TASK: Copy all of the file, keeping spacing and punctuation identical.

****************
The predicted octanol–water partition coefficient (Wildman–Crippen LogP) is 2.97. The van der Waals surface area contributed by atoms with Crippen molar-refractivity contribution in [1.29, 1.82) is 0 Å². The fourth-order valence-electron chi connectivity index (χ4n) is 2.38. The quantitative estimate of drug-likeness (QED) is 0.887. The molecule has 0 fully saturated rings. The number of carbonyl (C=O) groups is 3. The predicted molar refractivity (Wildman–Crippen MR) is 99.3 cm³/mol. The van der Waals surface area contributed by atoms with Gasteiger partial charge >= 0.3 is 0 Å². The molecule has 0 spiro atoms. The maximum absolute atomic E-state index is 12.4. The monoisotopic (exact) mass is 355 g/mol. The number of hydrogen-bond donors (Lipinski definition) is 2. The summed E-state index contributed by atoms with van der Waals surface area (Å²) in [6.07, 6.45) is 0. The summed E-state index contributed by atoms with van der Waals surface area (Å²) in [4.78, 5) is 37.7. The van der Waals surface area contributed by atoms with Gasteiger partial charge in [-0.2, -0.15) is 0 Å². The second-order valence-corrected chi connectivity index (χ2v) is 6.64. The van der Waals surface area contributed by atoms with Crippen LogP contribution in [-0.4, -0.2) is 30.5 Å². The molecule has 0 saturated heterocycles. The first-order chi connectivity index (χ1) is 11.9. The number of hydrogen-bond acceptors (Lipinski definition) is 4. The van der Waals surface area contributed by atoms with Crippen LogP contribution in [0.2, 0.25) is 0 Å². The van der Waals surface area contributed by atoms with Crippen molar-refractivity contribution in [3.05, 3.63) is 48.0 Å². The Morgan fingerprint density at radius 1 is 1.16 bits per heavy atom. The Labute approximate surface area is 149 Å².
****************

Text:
The predicted octanol–water partition coefficient (Wildman–Crippen LogP) is 2.97. The van der Waals surface area contributed by atoms with Crippen molar-refractivity contribution in [1.29, 1.82) is 0 Å². The fourth-order valence-electron chi connectivity index (χ4n) is 2.38. The quantitative estimate of drug-likeness (QED) is 0.887. The molecule has 0 fully saturated rings. The number of carbonyl (C=O) groups is 3. The predicted molar refractivity (Wildman–Crippen MR) is 99.3 cm³/mol. The van der Waals surface area contributed by atoms with Gasteiger partial charge >= 0.3 is 0 Å². The molecule has 0 spiro atoms. The maximum absolute atomic E-state index is 12.4. The monoisotopic (exact) mass is 355 g/mol. The number of hydrogen-bond donors (Lipinski definition) is 2. The summed E-state index contributed by atoms with van der Waals surface area (Å²) in [6.07, 6.45) is 0. The summed E-state index contributed by atoms with van der Waals surface area (Å²) in [4.78, 5) is 37.7. The van der Waals surface area contributed by atoms with Gasteiger partial charge in [-0.2, -0.15) is 0 Å². The second-order valence-corrected chi connectivity index (χ2v) is 6.64. The van der Waals surface area contributed by atoms with Crippen LogP contribution in [-0.4, -0.2) is 30.5 Å². The molecule has 0 saturated heterocycles. The first-order chi connectivity index (χ1) is 11.9. The number of hydrogen-bond acceptors (Lipinski definition) is 4. The van der Waals surface area contributed by atoms with Crippen LogP contribution in [0.2, 0.25) is 0 Å². The van der Waals surface area contributed by atoms with Crippen molar-refractivity contribution in [3.05, 3.63) is 48.0 Å². The Morgan fingerprint density at radius 1 is 1.16 bits per heavy atom. The Labute approximate surface area is 149 Å².